Trick or treat? It is almost Halloween, a favorite holiday for many children and adults alike. Halloween can, however, be scary. The scare for most parents is not from ghosts, ghouls and goblins, but is instead based on the reality of their children out at night walking along busy roads. If you plan to participate in Halloween festivities this year, below are five tips to help keep your family safe:
- Be Afraid of the Dark
Trick or treating is typically done at dusk or at night. Roads and sidewalks are black or gray and a child in a dark colored costume is very hard for on-coming traffic to see. Light colors are much more visible. No matter the color of your child’s costume, you should consider reflective vests, tape, bands or other reflective items added to both the front and back of the costume so that your child will be more visible to on-coming traffic.
2. Do not get too Wrapped-up in an Intricate Costume
Halloween costumes that are too big, too long, have parts that drag the ground, restrict movement or that are otherwise ill-fitting can cause a child to trip, become entangled or can come in contact with the flame from a near-by jack-o-lantern. Make sure your child’s costume fits well so that he or she can move around safely. You should check labels with purchasing costumes to make sure they are flame retardant. Costumes with large hoods or masks can also make it difficult for a child to see. Instead, try face paint or a hat to get the desired look without reducing your child’s visibility.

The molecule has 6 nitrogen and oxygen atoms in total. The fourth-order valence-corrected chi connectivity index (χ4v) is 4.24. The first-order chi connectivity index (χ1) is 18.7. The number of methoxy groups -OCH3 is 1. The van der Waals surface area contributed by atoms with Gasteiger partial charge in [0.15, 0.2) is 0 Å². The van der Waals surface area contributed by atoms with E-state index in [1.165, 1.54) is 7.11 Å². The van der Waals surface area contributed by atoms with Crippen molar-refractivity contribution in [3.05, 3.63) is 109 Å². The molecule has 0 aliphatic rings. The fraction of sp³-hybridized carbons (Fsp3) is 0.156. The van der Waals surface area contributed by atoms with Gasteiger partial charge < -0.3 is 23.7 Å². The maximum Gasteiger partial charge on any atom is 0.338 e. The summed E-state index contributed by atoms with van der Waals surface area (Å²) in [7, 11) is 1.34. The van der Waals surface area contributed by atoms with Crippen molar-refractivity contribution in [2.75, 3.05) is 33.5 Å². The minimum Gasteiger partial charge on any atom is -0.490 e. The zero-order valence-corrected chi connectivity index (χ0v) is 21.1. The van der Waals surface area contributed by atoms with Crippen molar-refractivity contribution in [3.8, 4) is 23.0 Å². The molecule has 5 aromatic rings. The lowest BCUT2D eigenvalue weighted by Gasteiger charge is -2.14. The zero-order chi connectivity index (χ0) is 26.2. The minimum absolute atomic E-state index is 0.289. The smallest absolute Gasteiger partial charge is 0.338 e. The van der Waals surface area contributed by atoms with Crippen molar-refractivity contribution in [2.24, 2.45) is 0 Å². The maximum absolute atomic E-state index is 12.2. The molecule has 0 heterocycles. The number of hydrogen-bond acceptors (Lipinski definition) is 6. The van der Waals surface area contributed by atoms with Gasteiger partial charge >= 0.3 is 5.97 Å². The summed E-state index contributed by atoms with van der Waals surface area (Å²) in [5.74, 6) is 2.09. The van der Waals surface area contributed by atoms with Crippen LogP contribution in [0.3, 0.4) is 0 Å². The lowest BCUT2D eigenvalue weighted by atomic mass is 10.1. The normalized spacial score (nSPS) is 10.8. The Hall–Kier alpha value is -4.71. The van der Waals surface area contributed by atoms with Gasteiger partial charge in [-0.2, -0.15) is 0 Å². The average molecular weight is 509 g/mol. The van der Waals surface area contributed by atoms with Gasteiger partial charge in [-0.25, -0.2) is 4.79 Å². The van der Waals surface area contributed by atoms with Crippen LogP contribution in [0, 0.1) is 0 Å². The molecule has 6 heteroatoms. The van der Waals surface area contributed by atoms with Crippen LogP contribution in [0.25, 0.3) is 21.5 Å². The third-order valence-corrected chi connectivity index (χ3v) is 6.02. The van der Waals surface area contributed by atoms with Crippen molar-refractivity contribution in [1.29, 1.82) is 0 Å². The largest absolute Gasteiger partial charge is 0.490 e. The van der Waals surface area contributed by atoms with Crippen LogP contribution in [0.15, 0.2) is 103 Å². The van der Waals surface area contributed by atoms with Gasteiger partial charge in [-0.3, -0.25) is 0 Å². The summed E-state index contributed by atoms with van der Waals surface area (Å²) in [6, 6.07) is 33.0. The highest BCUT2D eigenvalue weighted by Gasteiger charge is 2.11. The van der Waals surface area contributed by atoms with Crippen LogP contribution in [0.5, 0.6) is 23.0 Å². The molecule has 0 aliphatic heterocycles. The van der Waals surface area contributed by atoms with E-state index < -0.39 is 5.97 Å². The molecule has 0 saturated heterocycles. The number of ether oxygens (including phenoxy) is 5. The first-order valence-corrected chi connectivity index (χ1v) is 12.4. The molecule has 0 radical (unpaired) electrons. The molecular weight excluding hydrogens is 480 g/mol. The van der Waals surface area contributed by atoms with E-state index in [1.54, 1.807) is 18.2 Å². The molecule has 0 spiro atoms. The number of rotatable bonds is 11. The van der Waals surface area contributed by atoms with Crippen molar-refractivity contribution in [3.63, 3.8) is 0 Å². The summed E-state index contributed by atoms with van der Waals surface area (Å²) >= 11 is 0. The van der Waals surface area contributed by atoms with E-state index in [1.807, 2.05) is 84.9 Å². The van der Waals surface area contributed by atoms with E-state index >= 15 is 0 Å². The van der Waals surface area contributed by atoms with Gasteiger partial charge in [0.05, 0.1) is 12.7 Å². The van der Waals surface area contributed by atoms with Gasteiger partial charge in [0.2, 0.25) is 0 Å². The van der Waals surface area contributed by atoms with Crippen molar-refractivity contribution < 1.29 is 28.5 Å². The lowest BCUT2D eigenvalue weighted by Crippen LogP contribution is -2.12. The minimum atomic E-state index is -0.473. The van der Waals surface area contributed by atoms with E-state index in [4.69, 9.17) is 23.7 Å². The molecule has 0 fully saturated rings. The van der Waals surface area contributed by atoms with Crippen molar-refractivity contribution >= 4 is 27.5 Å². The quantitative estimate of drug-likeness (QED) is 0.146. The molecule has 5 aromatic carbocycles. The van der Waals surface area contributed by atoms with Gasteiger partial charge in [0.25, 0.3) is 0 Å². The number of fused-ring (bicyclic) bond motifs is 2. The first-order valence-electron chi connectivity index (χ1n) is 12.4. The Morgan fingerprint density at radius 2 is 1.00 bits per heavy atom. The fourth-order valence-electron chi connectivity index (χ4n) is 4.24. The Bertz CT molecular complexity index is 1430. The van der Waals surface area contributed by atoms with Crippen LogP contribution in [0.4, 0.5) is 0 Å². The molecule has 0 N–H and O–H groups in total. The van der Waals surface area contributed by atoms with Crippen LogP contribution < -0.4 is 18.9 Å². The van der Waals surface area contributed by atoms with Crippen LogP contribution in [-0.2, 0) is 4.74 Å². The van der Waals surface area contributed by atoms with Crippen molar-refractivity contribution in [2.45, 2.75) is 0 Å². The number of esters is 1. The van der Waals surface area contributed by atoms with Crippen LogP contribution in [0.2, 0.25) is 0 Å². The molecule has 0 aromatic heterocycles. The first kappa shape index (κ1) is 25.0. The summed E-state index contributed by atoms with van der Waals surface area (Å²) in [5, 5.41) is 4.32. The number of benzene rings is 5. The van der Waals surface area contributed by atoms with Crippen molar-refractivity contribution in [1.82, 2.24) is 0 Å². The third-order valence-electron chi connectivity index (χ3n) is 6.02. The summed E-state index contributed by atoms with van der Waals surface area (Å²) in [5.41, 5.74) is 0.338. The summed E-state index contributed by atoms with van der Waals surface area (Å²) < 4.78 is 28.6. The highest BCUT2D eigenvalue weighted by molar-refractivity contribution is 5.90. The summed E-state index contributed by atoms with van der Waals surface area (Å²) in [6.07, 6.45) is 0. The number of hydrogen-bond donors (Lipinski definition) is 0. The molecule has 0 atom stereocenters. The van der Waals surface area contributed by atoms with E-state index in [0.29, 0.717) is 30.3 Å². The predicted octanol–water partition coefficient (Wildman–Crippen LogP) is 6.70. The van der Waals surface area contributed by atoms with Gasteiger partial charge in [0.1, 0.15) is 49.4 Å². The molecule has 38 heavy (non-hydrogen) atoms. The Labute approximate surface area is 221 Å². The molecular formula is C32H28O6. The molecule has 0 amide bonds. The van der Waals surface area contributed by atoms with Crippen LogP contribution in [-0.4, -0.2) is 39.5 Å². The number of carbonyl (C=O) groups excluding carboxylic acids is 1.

3. Light Your Way
Having a flashlight handy is always a good idea. Not only are flashlights fun (especially when they look like a light saber, magic wand or other costume accessory), but they are also practical. Uneven walking surfaces, potholes, and other hazards can be seen by simply using a flashlight, which will prevent your child from trips, falls and injuries.
4. Safety in Numbers
Young children should be accompanied by an adult when trick-or-treating. If you have older children that are able to go without an adult, make sure they go with a friend or group and plan the route and neighborhood(s) for them in advance. Even if your child does not have a cell phone, sending a cell phone for use in case of emergencies is a good idea. Be sure to remind older children to stay on sidewalks, crosswalks and other pedestrian areas. They should be reminded that alleys, yards and unlit areas can be dangerous.
5. Home Sweet Home
If you plan on handing out holiday treats, be sure to make your sidewalk, steps, porch and entry way safe for children. Jack-o-lanterns are tradition, but consider using glow sticks or lights instead of candles. Candles can be a fire hazard, specifically when placed near decorations, curtains, dry leaves or twigs, or where they could be knocked over. All decorations should be placed outside of walking areas so that they do not create a trip hazard or present any other dangers.
Everyone at Tatlow, Gump, Faiella & Wheelan, LLC wishes you and your family a safe and happy Halloween.